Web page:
The applied coating layer may have an average thickness within the range from about 0.3 to 1.2 mils. A preferred range is from about 0.3 to 0.8 mils, such as approximately 0.5 mil coating on a polyurethane film of 5 mil thickness.
The concentration of the resin in the coating solution is highly critical, but may range from about 25 to 45 weight percent. For example, a preferred concentration range is from about 30 to 40 wt. %. The concentration of the carrier solvent may vary over a considerable range, such as from about 50 to 70 wt. % of the coating solution. In preferred embodiments, the carrier solvent will usually range from about 50 to 60 wt. %.
The coating solution is applied to one side of the polyurethane film by an applicator apparatus capable of producing a thin uniform coating. For example, a knife-over-roll coating apparatus may be used. The coating solution will usually be applied at normal room temperature, both the polyurethane film and the coating solution being at the ambient temperature. Immediately following the application of the coating solution, it is preferred to pass the film through a dryer such as a convection air dryer in which the temperature can be controlled to rapidly evaporate the carrier solvent and the attack solvent, leaving the applied resin in a thin layer on the film. The temperature should be limited to temperatures at which the polyurethane film is not appreciably softened. For example, drying temperatures in the range from about 180° to 200° F. can be used. Depending on the desired thickness of the applied coating, multiple coating and drying operations may be desirable. Usually a coating of adequate thickness can be obtained with 2 or 3 applications. The desired thickness of the applied coating is generally within the range from about 0.3 to 1.2 mils, preferred thickness using a sequence of two coating and drying steps being in the range from about 0.3 to 0.8 mils.
After the polyurethane film has been coated on one side, as described, it is then formed into the inflatible bladders by standard manufacturing procedures. The assembley of the bladder is carried out so that the coated side of the film is on the outside of the bladder. For example, the film may be cut in sheets of the approximate size for forming individual bladders. A valve hole is punched in each sheet, the valve is inserted and the sheet is folded with the uncoated side inwardly. The folded sheet is then die cut to the shape of the final bladder, and heat seal is made around the periphery of the bladder. The inside flange of the valve is sealed to the inner surface of the bladder by an adhesive or heat seal, this step being carried out either on insertion of the valve or at the time of bonding the film.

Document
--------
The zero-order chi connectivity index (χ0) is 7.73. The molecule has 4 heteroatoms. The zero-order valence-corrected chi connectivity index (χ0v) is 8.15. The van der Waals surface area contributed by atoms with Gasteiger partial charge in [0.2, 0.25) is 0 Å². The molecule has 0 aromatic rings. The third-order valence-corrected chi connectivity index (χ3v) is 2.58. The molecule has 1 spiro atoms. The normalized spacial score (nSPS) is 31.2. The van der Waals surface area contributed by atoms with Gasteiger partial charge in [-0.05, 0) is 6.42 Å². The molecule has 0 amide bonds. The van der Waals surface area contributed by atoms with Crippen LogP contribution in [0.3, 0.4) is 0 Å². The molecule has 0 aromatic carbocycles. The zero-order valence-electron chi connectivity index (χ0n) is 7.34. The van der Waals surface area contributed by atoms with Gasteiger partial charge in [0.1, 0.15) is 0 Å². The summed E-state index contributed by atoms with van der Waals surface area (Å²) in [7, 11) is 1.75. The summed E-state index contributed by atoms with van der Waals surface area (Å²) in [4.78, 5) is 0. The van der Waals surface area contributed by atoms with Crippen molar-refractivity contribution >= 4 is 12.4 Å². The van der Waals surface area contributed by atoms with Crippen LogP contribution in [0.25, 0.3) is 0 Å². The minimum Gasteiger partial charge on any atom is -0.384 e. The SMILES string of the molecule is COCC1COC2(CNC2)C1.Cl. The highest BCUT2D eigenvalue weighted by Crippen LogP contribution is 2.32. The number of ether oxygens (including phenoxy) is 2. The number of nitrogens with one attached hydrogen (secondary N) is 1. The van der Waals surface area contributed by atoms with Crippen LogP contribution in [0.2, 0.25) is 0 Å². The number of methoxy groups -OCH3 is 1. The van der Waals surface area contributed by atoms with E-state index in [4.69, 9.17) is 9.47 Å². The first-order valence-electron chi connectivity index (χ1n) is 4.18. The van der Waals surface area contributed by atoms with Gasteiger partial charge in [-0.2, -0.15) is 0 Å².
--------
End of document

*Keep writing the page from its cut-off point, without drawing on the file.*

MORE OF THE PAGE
A completed bladder of the type described is illustrated in FIGS. 1 and 2 of the accompanying drawing. The football bladder is shown in a partially inflated condition. The components of the bladder have been given descriptive labels. The following examples further illustrate the invention with respect to football bladders.
The starting material for preparing football bladders is a polyester-based urethane film, such as polyurethane film No. X-1043, Deerfield Industries, South Deerfield, Mass. The film has a thickness of 5 mils with a tolerance of +1 mil. This film is formed by a blow molding extrusion process. It has an air permeability rating of 130 to 140 cc of oxygen per meter2 per 24 hours.
A coating solution is prepared by mixing the following ingredients in the indicated proportions.
______________________________________ Ingredients Wt. %______________________________________ Coating Resin 40 MEK 50 THF 10______________________________________
The coating resin is a "Saran"-type resin, being a copolymer containing 85% by weight of vinylidine chloride and 15% vinyl chloride. For example, the resin may be Saran F310, Dow Chemical Company, Midland, Mich. The MEK carrier solvent designates methylethyl ketone, and the attack solvent THF designates tetrahydrofuran.